The Cuban Pleasure Principle

21. 7. 2015 / Andrej Rogačevskij

čas čtení 4 minuty

[1] Cuba has a long tradition of pleasing visitors with a combination of tropical weather and nature, sugary alcohol, strong tobacco and coffee, colourful racial mix and sensual music and dancing. Add to these a lasting victorious revolution – and the attraction may feel irresistible. The Cuban tourist industry – the country’s principal saviour after the early 1990s’ economic collapse – seems unstoppable: some two million foreigners visited in 2013, and about a million more, in 2014. The expectations of imminent change have clearly contributed to this growth of interest: outsiders want to catch what may prove to be the last moments of the Castro brothers’ revolutionary dream.

What the visitors see on arrival is the scarred beauty of cities and towns, where derelict houses outnumber the well-kept ones [2]; the nearly empty roads with more hitchhikers than cars (among which Soviet Ladas and GAZes, as well as pre-1959 Fords and Chevrolets, seem to dominate) [3]; the dysfunctional public toilets, at which you are still expected to tip the attendants before or after use; the overwhelming Che Guevara merchandise [4]; the scarcity of wi-fi and ATMs; and the most aggressive tourist hustling I have personally witnessed since my 2013 trip to the Old Town of Hebron in Palestine. Yet foreigners are still expected to pay over the odds for the privilege – in convertible pesos (the only currency they have easy access to in Cuba), which are linked to the US dollar and are twenty five times dearer than Cuban pesos (in circulation mostly for the locals). Thus, the entrance to the Museum of Revolution in Havana costs eight convertible pesos to foreigners and eight Cuban pesos to the locals. Orwell’s adage about some individuals being “more equal than others” comes to mind.

To be fair to the Cuban government, they rip off their own citizens even more. A Cuban tobacco grower is obliged to sell 90% of his crops to the government, at a price per kilo which is approximately 300 times lower, at the very least, than the subsequent price for the corresponding amount of cigars that state-owned factories could make from these crops. Likewise, tour operators are not on the list of private enterprises that Cubans have (recently) been allowed to set up. It is clear that the state wants to keep control over the most lucrative branches of economy, arguing that their profits could be re-invested into, say, health service (free to Cubans at the point of delivery). Yet some types of medicine are only available from the so-called international pharmacies, priced in convertible pesos, i.e. beyond the means of ordinary people, who are extremely low paid, regardless of their occupation, and still dependant on the ration cards.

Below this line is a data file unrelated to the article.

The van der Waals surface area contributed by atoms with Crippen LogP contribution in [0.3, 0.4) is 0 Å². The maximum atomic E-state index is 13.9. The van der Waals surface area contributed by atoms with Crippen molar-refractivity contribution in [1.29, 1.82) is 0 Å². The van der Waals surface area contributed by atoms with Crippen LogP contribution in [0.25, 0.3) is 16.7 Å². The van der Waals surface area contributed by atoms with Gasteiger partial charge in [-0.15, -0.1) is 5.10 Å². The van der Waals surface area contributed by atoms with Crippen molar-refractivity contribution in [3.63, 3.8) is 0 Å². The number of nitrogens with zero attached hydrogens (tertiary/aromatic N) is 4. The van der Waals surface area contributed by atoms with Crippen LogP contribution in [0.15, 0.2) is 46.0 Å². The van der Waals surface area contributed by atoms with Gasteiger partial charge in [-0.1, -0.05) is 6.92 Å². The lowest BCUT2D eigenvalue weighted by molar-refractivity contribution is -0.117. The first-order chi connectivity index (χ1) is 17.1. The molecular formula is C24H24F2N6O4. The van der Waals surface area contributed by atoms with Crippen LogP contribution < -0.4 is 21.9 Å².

Even though the internet connection, provided by a state monopoly, is slow, rare and prohibitively expensive (those who have frequent access to it record their weekly choice of content and sell such compilations to others as “packages”), Cubans are increasingly aware of the standards of living elsewhere, and would not mind catching up without having to defect (incidentally, they still cannot go on board a boat without a special permission). It remains to be seen how long Cubans can continue to profess the socialismo o muerte wish and make sacrifices, instead of embracing the pleasure principle and satisfying the needs they deserve, with or without the current government’s assistance. For the time being, President Raul Castro seems untouchable, owing to his revolutionary credentials and modest reforms (it is no longer necessary for Cubans to enter a marriage of convenience to acquire a car or a house, for example, and they can even run their own B&B or restaurant).

But when Raul steps down in 2018 (as he said he would), at the end of his second term, will Miguel Diaz-Canel (b. 1960), his deputy and heir apparent, be able to manage the balancing act between helping common people become better off and keeping the Communist government strong enough to survive? Or will he (or someone else in his place) be overtaken by events, as it happened to Mikhail Gorbachev in the early 1990s? And if the latter does indeed take place, will the USA step in to try and reclaim the pleasure island as its geopolitical pleasure centre? It is not purely coincidental, perhaps, that the only Cuban motorway, Soviet-built at the time when 80% of Cuban economy depended on the USSR, remains (symbolically) unfinished because of the USSR’s demise, while Havana’s iconic landmark, El Capitolio, inspired by the seat of the US Congress, is (symbolically) under reconstruction at present. [5]

(photographs by the author, Ekaterina Rogatchevskaia and Devana Pavlik)

1. Havana Waterfront

2. Ruined houses in Havana

3.Cars in Santa Clara

4. Che Cappucino

5. El Capitolio



Obsah vydání | 23. 7. 2015